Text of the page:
Q:  What is your proudest career or personal achievement?
A:  One that springs to mind is what was achieved while I served on my community’s school board.  I was appointed to the school board to fill a vacancy and then ran for a four-year term. I subsequently was elected President of the School Board. When I first joined, there were a number of difficult issues going on.  First, we discovered we weren't going to be able to make payroll for the teachers and we were also coming to the end of a three-year collective bargaining agreement with the teacher’s union.  That contract had come about as a result of a 10-day strike and there remained a lot of anger and bitterness among the teachers. We worked our way through it all and managed to have a reasonable bargaining process that resulted in a fair contract for both sides.  Putting the district back on strong financial footing by successfully passing a property tax increase referendum, restoring labor peace and harmony among the teachers and developing great programs are all significant achievements that happened while I was President.  That was an incredibly valuable and rewarding experience. 

Q:  So much is changing in the health care industry.  What do you see as the greatest legal or other challenges currently facing hospitals and health care providers today?
A:   I think we're all trying to figure out how to move quickly into the new paradigm where payment is based on value as opposed to payment based on the organization’s costs.  However, we still need to be continuously providing the best product and producing the best output which means excellent patient care and overall patient experience.  Providing the best patient experience in this environment is increasingly challenging.  At Edward-Elmhurst, we also know that we're probably not large enough to continue to stand on our own.  This means we either have to figure out how to get bigger in a way that makes sense by acquiring other excellent hospitals or we have to think about whether it makes sense for us to join another organization.

Another challenge that we have to deal with is the changing nature of the practice for physicians, what that means for them in terms of their personal satisfaction and then what that in turn means for us with respect to the environment we provide for them to in which to practice.  If you're an internal medicine doctor or a family practice doctor and you’re patient is admitted to the hospital, you are going to have less and less to do with his or her care because that is now being managed by the hospitalists.   It’s a very difficult thing for lots physicians, especially older physicians, who were used to visiting and determining the care for their patients.  It’s also very challenging for the patients who expect to see their primary doctor walk into their hospital room every morning to check on them and prescribe their care.  Patients in hospitals just aren’t being seen by those doctors anymore.  A lot is changing for younger doctors too.  They’re coming out of medical school with huge amounts of debt.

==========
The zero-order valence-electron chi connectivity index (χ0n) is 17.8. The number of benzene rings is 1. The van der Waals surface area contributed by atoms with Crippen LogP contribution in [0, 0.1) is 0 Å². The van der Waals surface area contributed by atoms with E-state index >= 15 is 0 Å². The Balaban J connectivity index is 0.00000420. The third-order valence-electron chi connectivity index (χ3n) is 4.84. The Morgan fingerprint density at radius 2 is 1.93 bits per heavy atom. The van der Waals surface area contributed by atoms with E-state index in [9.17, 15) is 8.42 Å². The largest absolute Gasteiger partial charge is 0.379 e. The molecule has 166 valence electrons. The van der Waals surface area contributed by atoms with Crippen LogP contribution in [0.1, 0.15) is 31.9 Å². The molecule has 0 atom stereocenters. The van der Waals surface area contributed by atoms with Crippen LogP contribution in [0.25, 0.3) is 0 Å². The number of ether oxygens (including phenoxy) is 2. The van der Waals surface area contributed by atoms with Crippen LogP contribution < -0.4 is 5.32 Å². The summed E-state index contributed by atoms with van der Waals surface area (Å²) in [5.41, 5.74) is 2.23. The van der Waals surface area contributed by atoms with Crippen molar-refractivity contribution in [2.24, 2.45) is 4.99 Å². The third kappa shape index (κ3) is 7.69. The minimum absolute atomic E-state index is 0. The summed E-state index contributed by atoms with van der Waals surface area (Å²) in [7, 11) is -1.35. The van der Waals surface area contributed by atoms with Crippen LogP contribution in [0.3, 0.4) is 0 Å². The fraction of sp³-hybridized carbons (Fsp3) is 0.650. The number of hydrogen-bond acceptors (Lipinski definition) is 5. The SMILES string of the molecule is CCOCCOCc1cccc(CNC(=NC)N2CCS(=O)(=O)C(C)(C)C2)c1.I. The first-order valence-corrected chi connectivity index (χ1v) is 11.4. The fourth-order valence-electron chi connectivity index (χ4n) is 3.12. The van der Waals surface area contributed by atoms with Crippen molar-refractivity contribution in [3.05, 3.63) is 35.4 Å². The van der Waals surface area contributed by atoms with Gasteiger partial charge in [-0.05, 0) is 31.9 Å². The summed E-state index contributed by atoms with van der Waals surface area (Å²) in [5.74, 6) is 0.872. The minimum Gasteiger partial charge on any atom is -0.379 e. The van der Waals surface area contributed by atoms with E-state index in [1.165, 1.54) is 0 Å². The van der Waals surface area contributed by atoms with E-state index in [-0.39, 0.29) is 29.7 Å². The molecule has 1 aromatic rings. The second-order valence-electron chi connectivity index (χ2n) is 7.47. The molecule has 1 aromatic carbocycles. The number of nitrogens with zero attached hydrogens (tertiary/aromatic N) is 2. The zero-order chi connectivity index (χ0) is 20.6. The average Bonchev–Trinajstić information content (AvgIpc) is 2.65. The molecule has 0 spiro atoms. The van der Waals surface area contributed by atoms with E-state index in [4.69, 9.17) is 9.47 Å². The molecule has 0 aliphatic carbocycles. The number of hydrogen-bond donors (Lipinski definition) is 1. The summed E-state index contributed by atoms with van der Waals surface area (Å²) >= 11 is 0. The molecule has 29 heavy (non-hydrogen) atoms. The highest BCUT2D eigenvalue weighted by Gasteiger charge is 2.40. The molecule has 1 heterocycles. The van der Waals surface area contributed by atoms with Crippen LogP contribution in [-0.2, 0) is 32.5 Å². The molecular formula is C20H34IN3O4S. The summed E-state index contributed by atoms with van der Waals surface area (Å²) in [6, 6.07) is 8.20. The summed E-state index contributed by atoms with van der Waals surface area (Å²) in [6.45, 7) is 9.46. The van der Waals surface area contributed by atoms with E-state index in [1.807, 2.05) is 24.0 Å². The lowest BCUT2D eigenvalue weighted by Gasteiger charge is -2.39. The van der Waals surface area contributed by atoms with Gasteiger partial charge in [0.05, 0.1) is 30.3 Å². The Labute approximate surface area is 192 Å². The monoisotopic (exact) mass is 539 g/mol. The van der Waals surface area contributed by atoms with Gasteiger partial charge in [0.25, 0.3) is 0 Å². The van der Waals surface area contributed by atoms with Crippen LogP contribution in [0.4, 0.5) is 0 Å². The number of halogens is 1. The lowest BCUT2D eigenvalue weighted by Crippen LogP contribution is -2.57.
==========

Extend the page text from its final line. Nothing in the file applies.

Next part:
Q:  As GC, are there any other issues keeping you up at night? 
A:  One thing that concerns me is a potential data breach.  The entire industry is vulnerable.  Everyone is demanding more and more connectivity of information and records but that connectivity dramatically increases the risk of a data breach occurring.  Cyber liability insurance coverage for these types of breaches exists but the costs continue to rise.  We’re coming up on the renewal of our policies and even though we’ve had no significant data breaches and have a good record, we anticipate anywhere between a 60 to 100 percent increase in our premium for the same amount of coverage.  This is a reflection of what’s happening in the industry.

Q:  Do you have any words of advice for young lawyers? 
A:  The best piece of advice that I could give any younger lawyer would be that they should, before they even start to read or draft any legal document,  take a moment to stop and think about what the client’s business objectives are.  Think about what the particular client is trying to achieve with the project you’ve been given or the overall transaction and if you don’t know, you need to ask a partner or more senior lawyer who does know.  

Q:  What do you enjoy doing when you’re not working? 
A:  We enjoy travel, theatre and also sampling all the wonderful restaurants in Chicago. We are fortunate enough to have a small place in the city and we try to go there as often as we can on the weekends to enjoy all that Chicago has to offer.